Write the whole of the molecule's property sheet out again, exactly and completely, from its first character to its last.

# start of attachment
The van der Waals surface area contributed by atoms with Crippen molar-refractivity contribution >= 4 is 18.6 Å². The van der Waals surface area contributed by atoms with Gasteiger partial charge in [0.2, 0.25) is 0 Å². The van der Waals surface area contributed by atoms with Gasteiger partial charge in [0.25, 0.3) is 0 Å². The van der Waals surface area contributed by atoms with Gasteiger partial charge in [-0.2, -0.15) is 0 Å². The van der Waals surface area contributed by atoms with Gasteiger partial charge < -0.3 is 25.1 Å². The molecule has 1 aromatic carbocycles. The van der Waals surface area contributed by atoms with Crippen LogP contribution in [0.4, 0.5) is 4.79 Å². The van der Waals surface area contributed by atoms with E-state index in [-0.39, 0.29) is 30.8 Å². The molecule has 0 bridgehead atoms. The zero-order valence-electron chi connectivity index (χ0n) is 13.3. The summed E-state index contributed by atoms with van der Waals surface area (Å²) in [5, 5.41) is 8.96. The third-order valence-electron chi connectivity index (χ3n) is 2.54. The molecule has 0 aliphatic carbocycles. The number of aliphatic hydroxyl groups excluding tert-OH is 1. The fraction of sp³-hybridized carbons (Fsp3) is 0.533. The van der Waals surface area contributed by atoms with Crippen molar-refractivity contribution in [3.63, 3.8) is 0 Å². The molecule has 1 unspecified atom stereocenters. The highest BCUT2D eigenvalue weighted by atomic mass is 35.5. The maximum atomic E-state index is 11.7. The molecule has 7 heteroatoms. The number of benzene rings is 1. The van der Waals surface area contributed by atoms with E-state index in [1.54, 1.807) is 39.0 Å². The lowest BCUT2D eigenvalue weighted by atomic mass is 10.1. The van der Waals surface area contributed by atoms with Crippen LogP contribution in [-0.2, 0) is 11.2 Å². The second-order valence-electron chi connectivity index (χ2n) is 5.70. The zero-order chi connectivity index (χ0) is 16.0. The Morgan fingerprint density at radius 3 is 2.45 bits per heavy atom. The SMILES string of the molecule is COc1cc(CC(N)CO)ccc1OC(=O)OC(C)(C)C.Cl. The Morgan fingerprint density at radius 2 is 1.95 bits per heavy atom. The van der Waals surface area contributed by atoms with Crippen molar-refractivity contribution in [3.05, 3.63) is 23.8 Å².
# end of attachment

The van der Waals surface area contributed by atoms with Crippen molar-refractivity contribution >= 4 is 18.6 Å². The van der Waals surface area contributed by atoms with Gasteiger partial charge in [0.2, 0.25) is 0 Å². The van der Waals surface area contributed by atoms with Gasteiger partial charge in [0.25, 0.3) is 0 Å². The van der Waals surface area contributed by atoms with Gasteiger partial charge in [-0.2, -0.15) is 0 Å². The van der Waals surface area contributed by atoms with Gasteiger partial charge < -0.3 is 25.1 Å². The molecule has 1 aromatic carbocycles. The van der Waals surface area contributed by atoms with Crippen LogP contribution in [0.4, 0.5) is 4.79 Å². The van der Waals surface area contributed by atoms with E-state index in [-0.39, 0.29) is 30.8 Å². The molecule has 0 bridgehead atoms. The zero-order valence-electron chi connectivity index (χ0n) is 13.3. The summed E-state index contributed by atoms with van der Waals surface area (Å²) in [5, 5.41) is 8.96. The third-order valence-electron chi connectivity index (χ3n) is 2.54. The molecule has 0 aliphatic carbocycles. The number of aliphatic hydroxyl groups excluding tert-OH is 1. The fraction of sp³-hybridized carbons (Fsp3) is 0.533. The van der Waals surface area contributed by atoms with Crippen molar-refractivity contribution in [3.63, 3.8) is 0 Å². The molecule has 1 unspecified atom stereocenters. The highest BCUT2D eigenvalue weighted by atomic mass is 35.5. The maximum atomic E-state index is 11.7. The molecule has 7 heteroatoms. The number of benzene rings is 1. The van der Waals surface area contributed by atoms with E-state index in [1.54, 1.807) is 39.0 Å². The lowest BCUT2D eigenvalue weighted by atomic mass is 10.1. The van der Waals surface area contributed by atoms with Crippen LogP contribution in [-0.2, 0) is 11.2 Å². The second-order valence-electron chi connectivity index (χ2n) is 5.70. The zero-order chi connectivity index (χ0) is 16.0. The Morgan fingerprint density at radius 3 is 2.45 bits per heavy atom. The SMILES string of the molecule is COc1cc(CC(N)CO)ccc1OC(=O)OC(C)(C)C.Cl. The Morgan fingerprint density at radius 2 is 1.95 bits per heavy atom. The van der Waals surface area contributed by atoms with Crippen molar-refractivity contribution in [3.05, 3.63) is 23.8 Å².